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defined as changes in gene frequencines witha population over time. Microevolution results in evolutionary change within a population.
Hardy Weinberg conditions
1) random : individuals are free to pair with any other member of a population. Individuals will pair by chance and not according to their genotypes or phenotypes.
2) Large Population: the population must be very large so that genetic drift is insignificant. Genetic drift: in small populations, an allele can become more or less common by chance.
3) There can be no movement, or gene flow, into or out of a population.
4) There can be no mutations in alleles.
5) There can be no natural selection where on genotype is favored over another.
*UNDER THESE CONDITIONS, NO EVOLUTION IS TAKING PLACE.
What are the four requirements of natural selections?`
Variation - the members of a population differ from one another.
Inheritance - different traits can be inherited.
Differential Adaptiveness - difference affect how well an individual is adapted to the environment.
Differential Reproduction - individuals who are better adapted to the environment are more likely to reproduce.
Give the 3 types of Natural selection.
1) Directional selectional:
-occurs when an extreme phenotype is favoted
-distribution curve in one direction.
Example: Body size of a horse overtime.
2) Stabilizing selection:
- Intermediete phenotype is favored
- environment remains constant.
Example: in human population, intermediete birthweight (not to fat, not to skinny) = better survival.
Example 2: Birds are better off laying 5-6 eggs for survival.
3) Disruptive selection:
- 2 or more extreme phenotypes are favored over intermediate phenotype.
Example: Sanils have a wide range of habitat.
-any evolutionary change at or above the level of species
-large scale of evolutionary change
- splitting of 1 species into 2 or more new species.
- origin of a new specie is due to changes in the gene pool and alllele frequencies over time
As more species evolve, populations become reproductively isolated from eachother from one another. Define and give examples of 5 Prezygotic Isolating Mechanisms.
-Species in the same location occupy different habitat
-Animals in rainforest occupy particular levels of forest canopy caused isolation from similar species.
- Species reproduce at different times
- 5 similar species of frogs in Ithica, New York remain seperate because they have different mating times.
- Species are capable of breeding but have differences in courtship patterns
-fireflies find other fireflies of the same type by the specific light pattern
-animal genetalia or plant reporductive structures are incompatilble (dragonflies have clasps that let them hold a female of the same type)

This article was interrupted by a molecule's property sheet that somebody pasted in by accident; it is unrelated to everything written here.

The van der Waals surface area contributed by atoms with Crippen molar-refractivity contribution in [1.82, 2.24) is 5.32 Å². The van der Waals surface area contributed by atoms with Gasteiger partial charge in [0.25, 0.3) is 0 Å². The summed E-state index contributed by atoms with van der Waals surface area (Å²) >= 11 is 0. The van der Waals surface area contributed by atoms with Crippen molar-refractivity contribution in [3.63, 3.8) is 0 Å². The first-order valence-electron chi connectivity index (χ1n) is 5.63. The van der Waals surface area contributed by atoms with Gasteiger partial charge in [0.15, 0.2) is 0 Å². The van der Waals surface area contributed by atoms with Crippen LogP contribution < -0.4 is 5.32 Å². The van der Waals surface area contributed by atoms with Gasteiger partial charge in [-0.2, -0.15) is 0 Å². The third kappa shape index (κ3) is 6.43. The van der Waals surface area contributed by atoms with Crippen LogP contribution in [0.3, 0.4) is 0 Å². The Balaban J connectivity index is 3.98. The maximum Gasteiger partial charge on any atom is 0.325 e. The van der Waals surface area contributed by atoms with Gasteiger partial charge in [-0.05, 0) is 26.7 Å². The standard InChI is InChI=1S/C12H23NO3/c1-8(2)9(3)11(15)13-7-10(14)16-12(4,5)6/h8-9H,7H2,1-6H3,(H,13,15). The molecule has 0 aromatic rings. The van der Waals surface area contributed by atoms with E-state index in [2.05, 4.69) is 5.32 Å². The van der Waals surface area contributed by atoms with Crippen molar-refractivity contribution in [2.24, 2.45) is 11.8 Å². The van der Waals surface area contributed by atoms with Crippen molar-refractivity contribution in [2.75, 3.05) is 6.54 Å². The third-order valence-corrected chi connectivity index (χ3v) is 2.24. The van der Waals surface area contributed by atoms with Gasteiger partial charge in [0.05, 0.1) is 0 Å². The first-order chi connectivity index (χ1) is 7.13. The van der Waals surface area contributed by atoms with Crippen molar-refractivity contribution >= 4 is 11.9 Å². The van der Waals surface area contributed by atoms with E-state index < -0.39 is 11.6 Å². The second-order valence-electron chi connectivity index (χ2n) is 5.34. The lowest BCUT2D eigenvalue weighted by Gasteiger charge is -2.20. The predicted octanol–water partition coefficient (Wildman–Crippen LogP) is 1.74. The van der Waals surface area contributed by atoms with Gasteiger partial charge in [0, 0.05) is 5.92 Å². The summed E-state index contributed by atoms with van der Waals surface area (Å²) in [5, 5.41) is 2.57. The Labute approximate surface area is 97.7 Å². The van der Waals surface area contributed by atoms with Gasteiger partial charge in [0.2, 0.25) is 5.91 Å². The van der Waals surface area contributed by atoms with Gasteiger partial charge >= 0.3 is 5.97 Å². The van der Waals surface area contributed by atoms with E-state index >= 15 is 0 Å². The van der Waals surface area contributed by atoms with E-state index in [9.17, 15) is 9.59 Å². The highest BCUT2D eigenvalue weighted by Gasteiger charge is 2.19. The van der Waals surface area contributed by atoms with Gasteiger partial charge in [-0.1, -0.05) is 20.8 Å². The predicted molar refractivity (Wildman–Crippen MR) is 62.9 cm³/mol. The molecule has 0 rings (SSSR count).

- even if gametes meet, they may not be able to produce a zygote.
- sperm may not be able to survieve in reproductive track
-eggs may have receptors for the same speciies.
Define and give examples of 3 postzygotic Isolating mechanisms.
1) Zygotes cannot survive due to different sets of chromosome.
2) Hybrid Sterality:
- Offsping may be born, but the adults are stearlity
- Cross a horse and a donkey, result is a mule which is usually sterile.
- complications during meiosis - cannot produble viable gametes
3) F2 fitness : hybrids reproduce, but their offsping are unable to reproduce (the F2 generation). In some cases, mules are fertile, but their offspring are not.
Define and give examples of the 2 modes of Speciation.
-orgin of a new species when population are geographically seperated.
-salamanders is (a-7 species (seperated by mountain ranges).
-Geographic seperation may not result in a new species.
-orgin of a new species in region that overlap geographically.
Addaptive Radiation is a form of allopatric radiation. Define adaptive radiation, and give an example.
Adaptive radiation is considered a type of allopatric speciation. The result of adaptiv radiation is the evolution of several species from a common ancestor in new geographic regions. The new species have adapted to different environments.
Darwin's finches are examples.
Sources of Microevolution (mating types)
-mating between relatives
In mating between relatives, allele frequencies do not change. The population is affected by mating between relatives by:
-decreases heterzygous pop.
-doesnt change allele frequencies
- increase frequencies of recessive abnormalities.
- random changes in allele frequencies due to chance.
-has large impact on small populations.
-a type of genetic drift is the bottleneck effect. The majority of genotypes are prevented from participating in the productocion of the next generation due to natural disaster or human interfernce. Alleles can be lost from a population.
Bottleneck effect - rare alleles occur at a higher frequency in a population that is isolated from the general population.
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